The audience—which filled up perhaps half of the synagogue's 1,000-seat sanctuary—laughed appreciatively.
Sarah dipped her feet in the cool water, and they filled up bottles from a nearby spring.
We booked a second night at a larger venue and it, too, filled up.
Scene after scene was filled up with white actors in bathrobes all reciting their lines like they were constipated.
Students come, they want to be filled up a little, you need to teach them some things to go on with.
He began fighting more than forty years ago, and has since filled up opportunity as it presented itself.
He said it bitterly, and filled up his glass again: which was a large one.
In either case, erosion has carried away its walls and filled up the channel leading from it, and thus obliterated its site.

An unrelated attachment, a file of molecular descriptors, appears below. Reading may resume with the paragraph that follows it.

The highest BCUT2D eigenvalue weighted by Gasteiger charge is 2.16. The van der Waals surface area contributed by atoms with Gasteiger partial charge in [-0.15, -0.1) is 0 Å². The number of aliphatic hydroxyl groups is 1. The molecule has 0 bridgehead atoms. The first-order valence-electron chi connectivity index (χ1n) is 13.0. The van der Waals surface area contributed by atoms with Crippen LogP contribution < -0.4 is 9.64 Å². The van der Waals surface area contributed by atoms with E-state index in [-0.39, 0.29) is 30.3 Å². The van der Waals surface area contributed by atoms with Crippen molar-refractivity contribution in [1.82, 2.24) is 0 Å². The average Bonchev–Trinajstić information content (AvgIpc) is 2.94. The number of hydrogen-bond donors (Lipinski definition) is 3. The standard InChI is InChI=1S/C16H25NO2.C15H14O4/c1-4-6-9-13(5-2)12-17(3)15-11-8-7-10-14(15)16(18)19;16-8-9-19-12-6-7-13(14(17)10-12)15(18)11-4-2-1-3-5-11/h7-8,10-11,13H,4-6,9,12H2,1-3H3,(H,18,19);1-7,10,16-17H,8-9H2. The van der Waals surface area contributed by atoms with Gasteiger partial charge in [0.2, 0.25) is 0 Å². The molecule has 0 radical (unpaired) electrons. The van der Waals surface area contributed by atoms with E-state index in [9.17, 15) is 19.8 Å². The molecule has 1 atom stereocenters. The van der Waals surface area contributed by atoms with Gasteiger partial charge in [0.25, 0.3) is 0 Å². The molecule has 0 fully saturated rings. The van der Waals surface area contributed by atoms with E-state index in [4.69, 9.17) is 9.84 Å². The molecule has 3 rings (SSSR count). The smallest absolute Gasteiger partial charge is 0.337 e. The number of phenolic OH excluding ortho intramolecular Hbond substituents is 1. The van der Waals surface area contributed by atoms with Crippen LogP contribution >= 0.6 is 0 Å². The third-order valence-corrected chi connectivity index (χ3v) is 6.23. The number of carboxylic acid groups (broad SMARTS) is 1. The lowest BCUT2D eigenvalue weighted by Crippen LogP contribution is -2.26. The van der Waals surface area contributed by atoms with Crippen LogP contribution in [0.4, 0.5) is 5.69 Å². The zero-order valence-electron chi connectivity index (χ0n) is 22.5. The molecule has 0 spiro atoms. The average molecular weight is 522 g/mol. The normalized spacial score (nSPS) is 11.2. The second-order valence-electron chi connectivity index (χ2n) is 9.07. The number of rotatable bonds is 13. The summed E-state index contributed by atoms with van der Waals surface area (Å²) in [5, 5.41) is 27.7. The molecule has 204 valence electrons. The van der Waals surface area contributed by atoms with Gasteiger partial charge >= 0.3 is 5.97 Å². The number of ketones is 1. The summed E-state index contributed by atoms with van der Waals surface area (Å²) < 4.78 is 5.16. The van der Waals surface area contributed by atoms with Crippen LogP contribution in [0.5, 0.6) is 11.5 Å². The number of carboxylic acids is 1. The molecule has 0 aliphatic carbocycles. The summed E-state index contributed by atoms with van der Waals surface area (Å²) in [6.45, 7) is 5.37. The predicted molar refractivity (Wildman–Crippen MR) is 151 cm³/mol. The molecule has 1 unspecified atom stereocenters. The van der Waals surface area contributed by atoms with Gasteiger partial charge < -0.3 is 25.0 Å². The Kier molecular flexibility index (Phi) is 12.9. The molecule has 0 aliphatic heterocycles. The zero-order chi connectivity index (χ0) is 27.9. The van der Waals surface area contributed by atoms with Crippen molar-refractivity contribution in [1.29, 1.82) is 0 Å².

Kay wheeled the machine up to it, and filled up with gas and oil.
As soon as the enemy drew off, Jack's men issued forth, demolished the wall, and filled up the trench.
Old English fyllan "fill up, replenish, satisfy," from Proto-Germanic *fullijan (cf. Old Saxon fulljan, Old Norse fylla, Old Frisian fella, Dutch vullen, German füllen "to fill"), a derivative of adj. *fullaz "full" (see full (adj.)). Related: Filled.
To fill the bill (1882) originally was U.S. theatrical slang, in reference to a star whose name would be the only one on a show's poster. To fill out "write in required matter" is recorded from 1880. Fill-in "substitute" (n.) is from 1918.
"a full supply," mid-13c., fille, from Old English fylle, from Proto-Germanic *fullin- (cf. Old High German fulli, German Fülle, Old Norse fyllr), noun of state from *fullaz "full" (see full (adj.)). Meaning "extra material in music" is from 1934.